The chamber lid 104 is coupled to a gas distribution system 108 for delivering reactant and cleaning gases into the processing volume 120 via the shower head assembly 142. The shower head assembly 142 includes a gas inlet passage 140 which delivers gas into the processing volume 120 from one or more gas inlets 168, 163, and 169. A remote plasma source (not shown) may be coupled between the processing volume 120 and the gas inlets 168, 163, and 169. The PECVD system 100 may also include a liquid delivery source 150 and a gas source 172 configured to provide a carrier gas and/or a precursor gas. A circumferential pumping channel 125 formed in the sidewall 112 and coupled to a pumping system 164 is configured for exhausting gases from the processing volume 120 and controlling the pressure within the processing volume 120. A chamber liner 127, preferably made of ceramic or the like, may be disposed in the processing volume 120 to protect the sidewall 112 from the corrosive processing environment. A plurality of exhaust ports 131 may be formed on the chamber liner 127 to couple the processing volume 120 to the pumping channel 125.
A base plate 148 integrates the chamber lid 104, gas distribution system 108 and shower head assembly 142. A cooling channel 147 is formed in the base plate 148 to cool the base plate 148 during operation. A cooling inlet 145 delivers a coolant fluid, such as water or the like, into the cooling channel 147. The coolant fluid exits the cooling channel 147 through a coolant outlet 149.
The substrate support 128 is configured for supporting and holding a substrate 121 during processing. The substrate support 128 is adapted to move vertically within the processing volume 120, and may additionally be configured to rotate by a drive system coupled to a stem 122. Lift pins 161 may be included in the substrate support 128 to facilitate transfer of substrates into and out of the processing volume 120. In one embodiment, the substrate support 128 includes at least one electrode 123 to which a voltage is applied to electrostatically secure the substrate 121 thereon. The electrode 123 is powered by a direct current (DC) power source 176 connected to the electrode 123. Although the substrate support 128 is depicted as a monopolar DC chuck, embodiments described herein may be used on any substrate support adapted to function as a ground plane in a plasma chamber and may additionally be a bipolar chuck, a tripolar chuck, a DC chuck, an interdigitated chuck, a zoned chuck, and the like.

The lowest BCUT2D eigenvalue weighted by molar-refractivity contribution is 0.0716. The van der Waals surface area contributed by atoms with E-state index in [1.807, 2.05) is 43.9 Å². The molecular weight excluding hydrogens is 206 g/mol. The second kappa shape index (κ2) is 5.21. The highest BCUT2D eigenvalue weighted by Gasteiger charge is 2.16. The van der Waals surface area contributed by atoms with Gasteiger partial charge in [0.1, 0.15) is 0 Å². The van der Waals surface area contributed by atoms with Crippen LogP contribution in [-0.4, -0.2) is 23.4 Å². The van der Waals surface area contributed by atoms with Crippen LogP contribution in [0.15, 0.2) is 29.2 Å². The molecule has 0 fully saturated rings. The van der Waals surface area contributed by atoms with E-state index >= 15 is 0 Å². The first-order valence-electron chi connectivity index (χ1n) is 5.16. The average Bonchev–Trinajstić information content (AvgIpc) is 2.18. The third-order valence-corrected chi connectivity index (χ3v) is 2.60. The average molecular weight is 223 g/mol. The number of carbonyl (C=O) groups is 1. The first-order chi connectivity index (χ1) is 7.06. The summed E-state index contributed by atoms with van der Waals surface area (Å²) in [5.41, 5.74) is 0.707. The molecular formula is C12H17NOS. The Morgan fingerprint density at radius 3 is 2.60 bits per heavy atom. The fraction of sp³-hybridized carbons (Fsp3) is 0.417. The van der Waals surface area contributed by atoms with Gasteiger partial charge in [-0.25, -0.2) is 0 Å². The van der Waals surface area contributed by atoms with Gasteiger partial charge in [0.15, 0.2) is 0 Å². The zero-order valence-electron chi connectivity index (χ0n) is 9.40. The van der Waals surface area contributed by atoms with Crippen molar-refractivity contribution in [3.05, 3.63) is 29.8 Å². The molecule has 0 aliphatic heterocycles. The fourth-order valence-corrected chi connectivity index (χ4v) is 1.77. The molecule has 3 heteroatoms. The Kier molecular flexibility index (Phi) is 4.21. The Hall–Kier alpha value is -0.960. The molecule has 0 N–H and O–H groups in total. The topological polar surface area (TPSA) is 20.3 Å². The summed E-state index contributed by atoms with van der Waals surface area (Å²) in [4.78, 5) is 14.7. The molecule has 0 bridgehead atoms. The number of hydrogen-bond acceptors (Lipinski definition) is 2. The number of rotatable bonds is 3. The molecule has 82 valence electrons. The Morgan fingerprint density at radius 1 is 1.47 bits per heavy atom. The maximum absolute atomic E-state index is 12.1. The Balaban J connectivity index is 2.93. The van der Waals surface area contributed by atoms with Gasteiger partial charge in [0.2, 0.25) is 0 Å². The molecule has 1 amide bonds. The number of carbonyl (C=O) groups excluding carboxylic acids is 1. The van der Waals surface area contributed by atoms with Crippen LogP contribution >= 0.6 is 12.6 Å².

The substrate support 128 may comprise heating elements 126, for example resistive heating elements, to heat the substrate 121 positioned thereon to a desired process temperature. The heating elements 126 may be coupled to an alternating current (AC) power supply (not shown) configured to provide a voltage, such as about 208 volts to the heating elements 126.
A radio frequency (RF) power source 165 is coupled to the showerhead assembly 142 through an impedance matching circuit 173. The faceplate 146 of the showerhead assembly 142 and the electrode 123, which may be grounded via an electronic filter, such as a capacitor 190, form a capacitive plasma generator. The RF source 165 provides RF energy to the showerhead assembly 142 to facilitate generation of a capacitive plasma between the faceplate 146 of the showerhead assembly 142 and the substrate support 128. Thus, the electrode 123 provides both a ground path for the RF source 165 and an electrical bias from DC power source 176 to enable electrostatic clamping of the substrate 121.
The substrate support 128 generally comprises a body made of a ceramic material, such as aluminum oxide (Al2O3), aluminum nitride (AlN), silicon dioxide (SiO2), or other ceramic materials. In one embodiment, the body of the substrate support 128 is configured for use at a temperature in the range of about −20° C. to about 700° C. The electrode 123 may be a mesh, such as an RF mesh, or a perforated sheet of material made of molybdenum (Mo), tungsten (W), or other material with a substantially similar coefficient of expansion to that of the ceramic material comprising the body of the substrate support 128. The electrode 123 embedded in substrate support 128, together with faceplate 146 of showerhead assembly 142, cooperatively define processing volume 120.
The RF source 165 may comprise a high frequency radio frequency (HFRF) power source, for example one or more of a 13.56 MHz RF generator, a 60 MHz RF generator, a 126 MHz RF generator, and a low frequency radio frequency (LFRF) power source, for example a 2 MHz RF generator. The LFRF power source provides both low frequency generation and fixed match elements. The HFRF power source is designed for use with a fixed match and regulates the power delivered to the load, eliminating concerns about forward and reflected power.